Routine use of a patient questionnaire in clinical practice improves symptom assessment, but not symptom management for patients receiving hemodialysis (HD), a new pilot study suggests.

Studies in oncology have shown that feedback from patient-reported outcome measures (PROMs) can improve patient care and clinical outcomes.

Investigators tested the potential utility of the Edmonton Symptom Assessment System Revised: Renal (ESAS-r:Renal) questionnaire in 8 HD centers in Ontario, Canada. The patient questionnaire, administered every 4 to 6 weeks, gauged physical and psychosocial symptoms associated with living with end-stage kidney disease (ESKD), such as shortness of breath, anxiety, depression, fatigue, pain, and insomnia. A total of 1459 patients completed the ESAS-r:Renal and a subset provided feedback on providers’ ability to respond to complaints before and after implementation, respectively.

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Providers likewise rated their confidence to manage patient-reported symptoms and gauged interdisciplinary communication before and after implementation.

Of the 8 HD centers, 7 successfully implemented the standardized symptom screening process with response rates of more than 80%. But its clinical value was less certain.

The screening process improved patient and provider symptom awareness and empowered patients to raise issues with providers that they normally would not, Michael Walsh, MD, PhD, of Ontario Renal Network in Toronto, Ontario, Canada, and colleagues reported in the Clinical Journal of the American Society of Nephrology. “Yet, there were little, if any, measurable differences in symptom management, patient-provider communication, and interdisciplinary communication,” they reported.

Providers actually felt less confident in their teams’ abilities and resources to manage patient symptoms after the screening process was implemented. Two-thirds reported ESAS-r:Renal results helped them prioritize which symptoms to discuss with a particular patient, but nearly two-thirds also revealed that there were no standardized triggers for when and how to respond to these complaints.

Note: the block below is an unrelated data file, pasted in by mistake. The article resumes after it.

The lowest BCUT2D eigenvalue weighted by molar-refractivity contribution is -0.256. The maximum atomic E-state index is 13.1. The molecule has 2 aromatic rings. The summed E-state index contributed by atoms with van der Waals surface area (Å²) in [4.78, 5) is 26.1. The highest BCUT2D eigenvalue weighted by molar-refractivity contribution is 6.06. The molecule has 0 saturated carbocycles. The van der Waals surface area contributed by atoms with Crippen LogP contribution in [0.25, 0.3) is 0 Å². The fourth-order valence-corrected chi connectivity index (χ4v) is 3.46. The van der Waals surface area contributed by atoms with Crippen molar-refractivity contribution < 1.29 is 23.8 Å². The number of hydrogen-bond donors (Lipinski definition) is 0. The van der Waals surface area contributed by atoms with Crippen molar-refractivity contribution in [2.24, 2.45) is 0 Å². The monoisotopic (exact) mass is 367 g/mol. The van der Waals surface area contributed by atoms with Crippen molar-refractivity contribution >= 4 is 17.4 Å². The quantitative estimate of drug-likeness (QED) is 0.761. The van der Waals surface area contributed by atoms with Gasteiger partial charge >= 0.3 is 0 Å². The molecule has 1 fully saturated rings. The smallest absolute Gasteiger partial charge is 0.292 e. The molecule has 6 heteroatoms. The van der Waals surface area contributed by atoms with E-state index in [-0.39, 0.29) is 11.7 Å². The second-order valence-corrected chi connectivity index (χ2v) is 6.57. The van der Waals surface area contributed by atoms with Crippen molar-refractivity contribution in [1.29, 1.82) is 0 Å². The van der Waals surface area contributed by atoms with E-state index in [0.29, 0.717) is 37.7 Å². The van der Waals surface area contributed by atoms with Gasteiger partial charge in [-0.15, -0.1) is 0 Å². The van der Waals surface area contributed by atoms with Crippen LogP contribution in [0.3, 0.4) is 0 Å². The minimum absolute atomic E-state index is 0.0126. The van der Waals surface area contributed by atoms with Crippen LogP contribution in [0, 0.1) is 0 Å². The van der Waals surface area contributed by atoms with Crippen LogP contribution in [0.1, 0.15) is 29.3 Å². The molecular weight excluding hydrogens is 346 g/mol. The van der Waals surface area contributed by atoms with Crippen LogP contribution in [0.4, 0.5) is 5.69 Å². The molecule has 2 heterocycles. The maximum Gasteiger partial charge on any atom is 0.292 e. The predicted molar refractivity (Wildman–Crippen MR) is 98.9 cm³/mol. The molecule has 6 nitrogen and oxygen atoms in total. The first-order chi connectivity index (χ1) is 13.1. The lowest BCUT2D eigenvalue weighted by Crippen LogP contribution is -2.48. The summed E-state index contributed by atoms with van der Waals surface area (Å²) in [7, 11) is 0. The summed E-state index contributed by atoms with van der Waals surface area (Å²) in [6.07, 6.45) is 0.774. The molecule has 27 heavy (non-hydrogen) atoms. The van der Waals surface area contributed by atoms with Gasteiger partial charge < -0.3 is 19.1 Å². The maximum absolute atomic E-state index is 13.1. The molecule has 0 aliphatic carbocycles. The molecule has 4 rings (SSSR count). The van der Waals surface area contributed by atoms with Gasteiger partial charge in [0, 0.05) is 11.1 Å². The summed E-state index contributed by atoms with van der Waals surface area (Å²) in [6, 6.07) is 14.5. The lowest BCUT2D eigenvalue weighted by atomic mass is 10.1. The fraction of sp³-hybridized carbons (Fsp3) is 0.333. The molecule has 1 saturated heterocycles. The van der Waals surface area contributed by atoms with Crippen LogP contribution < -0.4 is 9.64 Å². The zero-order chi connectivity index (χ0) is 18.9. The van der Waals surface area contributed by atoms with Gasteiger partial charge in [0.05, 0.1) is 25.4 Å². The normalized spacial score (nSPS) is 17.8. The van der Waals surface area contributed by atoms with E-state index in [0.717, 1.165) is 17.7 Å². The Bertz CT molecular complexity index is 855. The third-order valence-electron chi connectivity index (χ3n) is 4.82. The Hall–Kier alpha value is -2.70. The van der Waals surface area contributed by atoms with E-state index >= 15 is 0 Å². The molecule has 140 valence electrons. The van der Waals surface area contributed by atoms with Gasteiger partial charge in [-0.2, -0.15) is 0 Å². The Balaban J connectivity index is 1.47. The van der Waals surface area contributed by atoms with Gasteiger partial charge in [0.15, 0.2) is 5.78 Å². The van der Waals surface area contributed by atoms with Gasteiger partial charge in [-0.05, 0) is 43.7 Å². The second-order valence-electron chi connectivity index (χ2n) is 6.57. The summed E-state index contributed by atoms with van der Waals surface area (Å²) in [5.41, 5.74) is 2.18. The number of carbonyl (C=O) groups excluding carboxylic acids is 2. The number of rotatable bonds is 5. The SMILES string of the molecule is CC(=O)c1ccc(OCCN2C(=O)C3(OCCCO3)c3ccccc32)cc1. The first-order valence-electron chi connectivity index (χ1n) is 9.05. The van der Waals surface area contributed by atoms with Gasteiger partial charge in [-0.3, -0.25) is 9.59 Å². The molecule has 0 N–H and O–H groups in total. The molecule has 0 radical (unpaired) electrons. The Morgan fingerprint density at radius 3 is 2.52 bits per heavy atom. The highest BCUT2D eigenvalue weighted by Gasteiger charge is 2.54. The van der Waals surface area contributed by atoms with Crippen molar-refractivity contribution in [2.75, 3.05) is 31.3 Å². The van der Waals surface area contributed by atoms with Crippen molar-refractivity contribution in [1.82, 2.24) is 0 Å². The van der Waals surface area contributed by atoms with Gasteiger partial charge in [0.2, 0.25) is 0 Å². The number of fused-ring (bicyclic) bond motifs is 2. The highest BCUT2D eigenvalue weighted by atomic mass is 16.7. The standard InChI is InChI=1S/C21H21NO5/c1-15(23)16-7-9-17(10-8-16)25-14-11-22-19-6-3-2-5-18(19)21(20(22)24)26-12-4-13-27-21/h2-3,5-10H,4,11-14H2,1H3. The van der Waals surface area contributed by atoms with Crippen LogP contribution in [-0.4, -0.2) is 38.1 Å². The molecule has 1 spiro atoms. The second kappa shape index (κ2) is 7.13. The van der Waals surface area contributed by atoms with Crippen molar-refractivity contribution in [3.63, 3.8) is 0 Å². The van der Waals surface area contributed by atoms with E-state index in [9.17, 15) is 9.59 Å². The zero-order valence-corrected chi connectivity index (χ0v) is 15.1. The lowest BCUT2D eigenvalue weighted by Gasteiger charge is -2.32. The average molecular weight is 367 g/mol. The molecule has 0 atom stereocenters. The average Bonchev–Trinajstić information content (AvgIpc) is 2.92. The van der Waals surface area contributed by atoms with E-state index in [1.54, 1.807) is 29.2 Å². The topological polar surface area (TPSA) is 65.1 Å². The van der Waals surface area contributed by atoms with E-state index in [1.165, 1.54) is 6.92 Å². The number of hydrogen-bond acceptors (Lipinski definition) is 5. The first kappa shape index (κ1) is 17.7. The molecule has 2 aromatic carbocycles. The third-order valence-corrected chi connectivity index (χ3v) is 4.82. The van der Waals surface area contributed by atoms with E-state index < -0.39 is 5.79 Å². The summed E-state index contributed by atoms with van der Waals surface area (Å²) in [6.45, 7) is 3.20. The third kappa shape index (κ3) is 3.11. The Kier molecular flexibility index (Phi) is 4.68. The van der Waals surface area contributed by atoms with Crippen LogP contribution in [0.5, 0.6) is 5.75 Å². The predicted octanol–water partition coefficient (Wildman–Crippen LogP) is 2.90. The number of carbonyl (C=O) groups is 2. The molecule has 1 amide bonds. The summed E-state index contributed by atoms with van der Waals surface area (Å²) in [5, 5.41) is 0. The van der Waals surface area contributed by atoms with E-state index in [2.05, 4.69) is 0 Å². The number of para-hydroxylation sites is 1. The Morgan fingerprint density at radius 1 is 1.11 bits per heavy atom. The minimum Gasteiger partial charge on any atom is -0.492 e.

Just over half (52%) of providers agreed or strongly agreed that ESAS-r:Renal improved interdisciplinary communication, and 53% and 57% were very or moderately confident managing depression and anxiety, respectively. With regard to barriers to using ESAS-r:Renal, 40% of providers cited difficulty in improving patients’ symptoms, 32% cited lack of awareness of relevant community-based services, and 32% cited the absence of standardized triggers for when and how to response to symptom score.

“This [study] is important because several groups are lobbying for the routine use of patient-reported outcomes in the care of patients undergoing hemodialysis, but there are very little data to guide their best use and demonstrate how they might improve care,” Dr Walsh stated in a press release from the American Society of Nephrology.

In an accompanying editorial, Jane O. Schell, MD, of the University of Pittsburgh Medical Center in Pittsburgh, Pennsylvania, and Dale Ellen Lupu, PhD, MPH, of George Washington University in Washington, DC, agreed that providers need more tools and resources: 

“Evans et al’s findings point in the direction of subsequent steps in the implementation chain needing further attention. For instance, they found that providers felt less confident to manage symptoms after the intervention despite the creation of education and training sessions. This suggests the need to bolster clinician capacity to evaluate and execute a symptom management plan.”

Dr Schell and Dr Lupu noted that the Kidney Health Initiative has created workgroups for addressing the most common symptoms, such as insomnia, muscle cramps, and fatigue.


Evans JM, Glazer A, Lum R, et al. Implementing a patient-reported outcome measure for hemodialysis patients in routine clinical care: perspectives of patients and providers on ESAS-r:Renal. Clin J Am Soc Nephrol. Published online August 25, 2020. doi:10.2215/CJN.01840220

Schell JO, Lupu DE. A step in the right direction: The promise of PROMs in routine hemodialysis care. Clin J Am Soc Nephrol. Published online August 25, 2020. doi:10.2215/CJN.12350720

Do patients undergoing hemodialysis benefit from routine assessments of their symptoms? [press release]. Washington DC; American Society of Nephrology; August 25, 2020.